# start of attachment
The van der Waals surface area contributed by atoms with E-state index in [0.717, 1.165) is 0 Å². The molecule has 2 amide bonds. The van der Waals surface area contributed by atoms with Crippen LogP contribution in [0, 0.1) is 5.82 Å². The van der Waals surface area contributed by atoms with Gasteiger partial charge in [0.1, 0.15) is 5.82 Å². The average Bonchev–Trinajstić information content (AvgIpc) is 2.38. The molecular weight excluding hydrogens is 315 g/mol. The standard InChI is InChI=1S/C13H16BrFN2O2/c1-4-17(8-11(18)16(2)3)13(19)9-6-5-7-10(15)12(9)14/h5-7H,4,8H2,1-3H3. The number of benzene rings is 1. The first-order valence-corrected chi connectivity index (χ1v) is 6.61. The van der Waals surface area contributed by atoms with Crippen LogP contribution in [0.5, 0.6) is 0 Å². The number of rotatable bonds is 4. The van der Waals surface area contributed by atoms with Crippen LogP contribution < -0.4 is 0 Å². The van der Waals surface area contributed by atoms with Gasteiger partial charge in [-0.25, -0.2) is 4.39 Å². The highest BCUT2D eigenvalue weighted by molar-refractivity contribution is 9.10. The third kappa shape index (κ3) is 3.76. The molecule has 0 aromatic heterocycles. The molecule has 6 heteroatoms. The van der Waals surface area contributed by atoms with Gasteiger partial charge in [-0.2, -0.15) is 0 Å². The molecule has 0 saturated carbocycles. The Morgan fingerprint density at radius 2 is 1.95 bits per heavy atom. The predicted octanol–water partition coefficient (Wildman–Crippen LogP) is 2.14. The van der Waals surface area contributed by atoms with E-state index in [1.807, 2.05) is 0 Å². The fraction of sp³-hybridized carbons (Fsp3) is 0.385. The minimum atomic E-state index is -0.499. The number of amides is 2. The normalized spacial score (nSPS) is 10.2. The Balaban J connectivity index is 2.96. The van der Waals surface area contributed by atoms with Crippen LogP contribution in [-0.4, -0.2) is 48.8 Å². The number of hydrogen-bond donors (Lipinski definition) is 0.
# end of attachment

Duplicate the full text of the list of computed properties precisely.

The van der Waals surface area contributed by atoms with E-state index in [0.717, 1.165) is 0 Å². The molecule has 2 amide bonds. The van der Waals surface area contributed by atoms with Crippen LogP contribution in [0, 0.1) is 5.82 Å². The van der Waals surface area contributed by atoms with Gasteiger partial charge in [0.1, 0.15) is 5.82 Å². The average Bonchev–Trinajstić information content (AvgIpc) is 2.38. The molecular weight excluding hydrogens is 315 g/mol. The standard InChI is InChI=1S/C13H16BrFN2O2/c1-4-17(8-11(18)16(2)3)13(19)9-6-5-7-10(15)12(9)14/h5-7H,4,8H2,1-3H3. The number of benzene rings is 1. The first-order valence-corrected chi connectivity index (χ1v) is 6.61. The van der Waals surface area contributed by atoms with Crippen LogP contribution in [0.5, 0.6) is 0 Å². The number of rotatable bonds is 4. The van der Waals surface area contributed by atoms with Crippen LogP contribution < -0.4 is 0 Å². The van der Waals surface area contributed by atoms with Gasteiger partial charge in [-0.25, -0.2) is 4.39 Å². The highest BCUT2D eigenvalue weighted by molar-refractivity contribution is 9.10. The third kappa shape index (κ3) is 3.76. The molecule has 0 aromatic heterocycles. The molecule has 6 heteroatoms. The van der Waals surface area contributed by atoms with Gasteiger partial charge in [-0.2, -0.15) is 0 Å². The molecule has 0 saturated carbocycles. The Morgan fingerprint density at radius 2 is 1.95 bits per heavy atom. The predicted octanol–water partition coefficient (Wildman–Crippen LogP) is 2.14. The van der Waals surface area contributed by atoms with E-state index in [1.807, 2.05) is 0 Å². The fraction of sp³-hybridized carbons (Fsp3) is 0.385. The minimum atomic E-state index is -0.499. The number of amides is 2. The normalized spacial score (nSPS) is 10.2. The Balaban J connectivity index is 2.96. The van der Waals surface area contributed by atoms with Crippen LogP contribution in [-0.4, -0.2) is 48.8 Å². The number of hydrogen-bond donors (Lipinski definition) is 0.